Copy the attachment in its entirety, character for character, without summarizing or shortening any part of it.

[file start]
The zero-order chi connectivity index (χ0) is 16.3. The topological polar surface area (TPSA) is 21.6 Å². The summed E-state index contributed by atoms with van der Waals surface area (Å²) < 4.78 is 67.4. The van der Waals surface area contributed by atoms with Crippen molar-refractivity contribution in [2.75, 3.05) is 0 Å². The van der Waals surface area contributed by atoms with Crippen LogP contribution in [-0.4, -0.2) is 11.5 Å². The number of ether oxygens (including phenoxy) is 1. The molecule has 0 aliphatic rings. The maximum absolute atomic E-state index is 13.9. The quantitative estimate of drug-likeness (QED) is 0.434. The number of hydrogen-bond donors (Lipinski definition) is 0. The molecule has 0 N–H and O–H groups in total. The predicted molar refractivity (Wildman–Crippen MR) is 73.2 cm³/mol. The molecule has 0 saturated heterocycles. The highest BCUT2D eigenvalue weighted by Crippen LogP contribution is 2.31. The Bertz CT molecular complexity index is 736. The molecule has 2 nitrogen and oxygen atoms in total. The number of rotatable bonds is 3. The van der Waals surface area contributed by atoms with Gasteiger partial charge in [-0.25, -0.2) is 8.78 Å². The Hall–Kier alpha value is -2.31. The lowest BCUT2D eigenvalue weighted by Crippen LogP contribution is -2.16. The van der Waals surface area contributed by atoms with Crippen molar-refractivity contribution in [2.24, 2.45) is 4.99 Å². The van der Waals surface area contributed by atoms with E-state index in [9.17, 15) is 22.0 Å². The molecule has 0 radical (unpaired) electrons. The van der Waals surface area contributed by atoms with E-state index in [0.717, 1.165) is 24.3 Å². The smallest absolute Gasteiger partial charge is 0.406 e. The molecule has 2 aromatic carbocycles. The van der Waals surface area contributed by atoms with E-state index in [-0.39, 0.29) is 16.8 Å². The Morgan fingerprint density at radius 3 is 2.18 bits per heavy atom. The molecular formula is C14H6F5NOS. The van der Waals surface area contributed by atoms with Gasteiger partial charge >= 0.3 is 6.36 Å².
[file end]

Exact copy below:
The zero-order chi connectivity index (χ0) is 16.3. The topological polar surface area (TPSA) is 21.6 Å². The summed E-state index contributed by atoms with van der Waals surface area (Å²) < 4.78 is 67.4. The van der Waals surface area contributed by atoms with Crippen molar-refractivity contribution in [2.75, 3.05) is 0 Å². The van der Waals surface area contributed by atoms with Crippen LogP contribution in [-0.4, -0.2) is 11.5 Å². The number of ether oxygens (including phenoxy) is 1. The molecule has 0 aliphatic rings. The maximum absolute atomic E-state index is 13.9. The quantitative estimate of drug-likeness (QED) is 0.434. The number of hydrogen-bond donors (Lipinski definition) is 0. The molecule has 0 N–H and O–H groups in total. The predicted molar refractivity (Wildman–Crippen MR) is 73.2 cm³/mol. The molecule has 0 saturated heterocycles. The highest BCUT2D eigenvalue weighted by Crippen LogP contribution is 2.31. The Bertz CT molecular complexity index is 736. The molecule has 2 nitrogen and oxygen atoms in total. The number of rotatable bonds is 3. The van der Waals surface area contributed by atoms with Gasteiger partial charge in [-0.25, -0.2) is 8.78 Å². The Hall–Kier alpha value is -2.31. The lowest BCUT2D eigenvalue weighted by Crippen LogP contribution is -2.16. The van der Waals surface area contributed by atoms with Crippen molar-refractivity contribution in [2.24, 2.45) is 4.99 Å². The van der Waals surface area contributed by atoms with E-state index in [9.17, 15) is 22.0 Å². The molecule has 0 radical (unpaired) electrons. The van der Waals surface area contributed by atoms with E-state index in [0.717, 1.165) is 24.3 Å². The smallest absolute Gasteiger partial charge is 0.406 e. The molecule has 2 aromatic carbocycles. The van der Waals surface area contributed by atoms with E-state index in [-0.39, 0.29) is 16.8 Å². The Morgan fingerprint density at radius 3 is 2.18 bits per heavy atom. The molecular formula is C14H6F5NOS. The van der Waals surface area contributed by atoms with Gasteiger partial charge >= 0.3 is 6.36 Å².